Extending your house can considerably increase your property’s value. Not just in terms of financial value, but also as a meaningful living space for you and your family.

When you’re working with a small space it’s important to consider what need you want it to fulfil. Clearly defining this will be the starting point of your design process.

A limited space should be interrogated from a practical and emotional perspective to clearly define what role the room could play in your living environment.

Being absolutely clear about these needs, with the draughtsman working on your project, is key. The draughtsman or designer needs to be able to translate your vision into actual, realistic building plans, no matter how small the space you’re working with is.

Will you need to submit these building plans for approval, even when it’s a small home extension?


A home extension for added space remains a more cost-effective alternative than buying or moving to a bigger house - especially when you love the home you’re living in.

Here are five things to consider when planning an extension project in a limited space.

Work with What’s Already There

Reconfiguring your existing structure can dramatically change your house’s layout. Adding internal walls for more privacy, or removing existing walls to create a bigger, open plan living area are both feasible and practical extension options.

However, keep access and the relation to your home’s central rooms in mind when you’re considering this. The way these rooms merge will partially determine the design efficacy of your extension.

Efficient flow and practicality will determine whether you’ll be able to move comfortably from room to room.

When you have a small room with supporting walls you can’t knock down, removing doors and finishing off the door frames can make your space seem bigger because of the flow it allows from one room to the next.

Go up

Building an additional level is another option for extending a limited space. If you have a backyard garden that you want to keep intact, building a second storey won’t infringe on that area.

Because your property’s existing roof would need to be removed and reconfigured into a new floor structure to support the upper extension, this could turn out to be a costly construction project.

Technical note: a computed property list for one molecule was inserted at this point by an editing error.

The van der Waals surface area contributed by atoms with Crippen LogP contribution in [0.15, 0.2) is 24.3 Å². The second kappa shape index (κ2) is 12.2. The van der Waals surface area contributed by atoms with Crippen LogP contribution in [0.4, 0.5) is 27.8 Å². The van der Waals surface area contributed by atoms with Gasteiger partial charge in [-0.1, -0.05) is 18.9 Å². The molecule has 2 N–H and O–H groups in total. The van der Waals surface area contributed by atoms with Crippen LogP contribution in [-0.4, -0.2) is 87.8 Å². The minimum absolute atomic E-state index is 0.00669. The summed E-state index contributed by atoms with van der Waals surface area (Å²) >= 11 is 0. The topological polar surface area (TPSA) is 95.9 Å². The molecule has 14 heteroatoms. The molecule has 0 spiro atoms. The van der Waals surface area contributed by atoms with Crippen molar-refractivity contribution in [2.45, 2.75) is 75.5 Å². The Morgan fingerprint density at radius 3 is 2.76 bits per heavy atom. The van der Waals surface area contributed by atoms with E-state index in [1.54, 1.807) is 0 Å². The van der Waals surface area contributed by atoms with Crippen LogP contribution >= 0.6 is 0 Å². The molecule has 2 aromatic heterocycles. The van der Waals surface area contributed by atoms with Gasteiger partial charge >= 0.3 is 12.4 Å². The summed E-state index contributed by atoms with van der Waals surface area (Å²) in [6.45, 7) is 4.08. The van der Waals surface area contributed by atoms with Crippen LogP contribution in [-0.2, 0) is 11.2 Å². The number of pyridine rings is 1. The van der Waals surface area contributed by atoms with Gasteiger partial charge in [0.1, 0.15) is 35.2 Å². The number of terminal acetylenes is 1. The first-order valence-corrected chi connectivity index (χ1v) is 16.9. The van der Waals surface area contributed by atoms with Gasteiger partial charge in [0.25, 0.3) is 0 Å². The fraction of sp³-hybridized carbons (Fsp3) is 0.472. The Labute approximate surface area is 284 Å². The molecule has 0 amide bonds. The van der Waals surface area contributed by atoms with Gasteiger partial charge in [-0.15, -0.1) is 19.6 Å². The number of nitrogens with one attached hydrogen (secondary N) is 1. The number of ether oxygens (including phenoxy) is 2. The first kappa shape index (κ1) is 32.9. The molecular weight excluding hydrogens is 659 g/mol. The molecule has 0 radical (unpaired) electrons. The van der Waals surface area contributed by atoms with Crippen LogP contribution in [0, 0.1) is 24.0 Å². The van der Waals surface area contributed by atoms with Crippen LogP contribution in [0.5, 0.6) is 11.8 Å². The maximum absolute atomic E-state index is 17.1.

Looking into the estimated building costs from the beginning will assist you in determining whether building up will be a viable extension option.

Capitalise on Natural Light

If you want to make a small living area seem more spacious, consider the sunlight it could let in. This should be your starting point for the extension’s design. Taking advantage of the angles that would let in the most light will create the illusion of a bigger room.

However, it’s vital that you investigate how much sunlight filters into a room during different seasons. You don’t want to add a glazed extension on the side of your house that never gets any light. And although a room may afford you the warm, winter sun, it could also heat it up in summer.

Use your Ceiling Space

If you have a vaulted ceiling you can bring in a lot of natural light by installing glazing all the way to its tip. This will create the illusion that your space spills seamlessly into the outdoors.

This approach can work for older homes, as well as contemporary spaces.

When you’re concerned about privacy, or your view isn’t ideal, add frosted film to the glazing. This will allow the natural light to liven up the room while still ensuring your privacy.

Open up the ridge on a pitched roof with a flat ceiling void above it. This will make your space more impressive in terms of height. This feature is executed by fitting insulation in the pitched roof structure.

Think about Extending your Kitchen

Kitchens are often the heart of a home. Even if you have a small kitchen with a lot of cabinetry, you could consider removing some of it to open it up.

You may ask, “But what about my kitchen storage then?”

It might be worth the effort to look at whether you can create a ceiling feature by hanging up your pans. This trick works very well when the kitchen is old and the design dated, giving it a contemporary look with a lot of clean lines.

Kitchens clutter easily. Free up more space in small rooms to make them more practical.

You could also connect a small kitchen and dining room by removing the walls that separate them. Not only will this make the room seem bigger, it will also make the kitchen more functional.

Check in with your Neighbours

Whether you’re adding glazing to the tip of your vaulted ceiling, to allow more light in, or building another storey - talk to your neighbours.

This added feature may affect their privacy and you don’t want a complaint to be made with your local authority half-way through your home extension.

Although you don’t always need neighbour consent with a home renovation, it’s worth letting them know when and what you’re building to avoid any unpleasantness.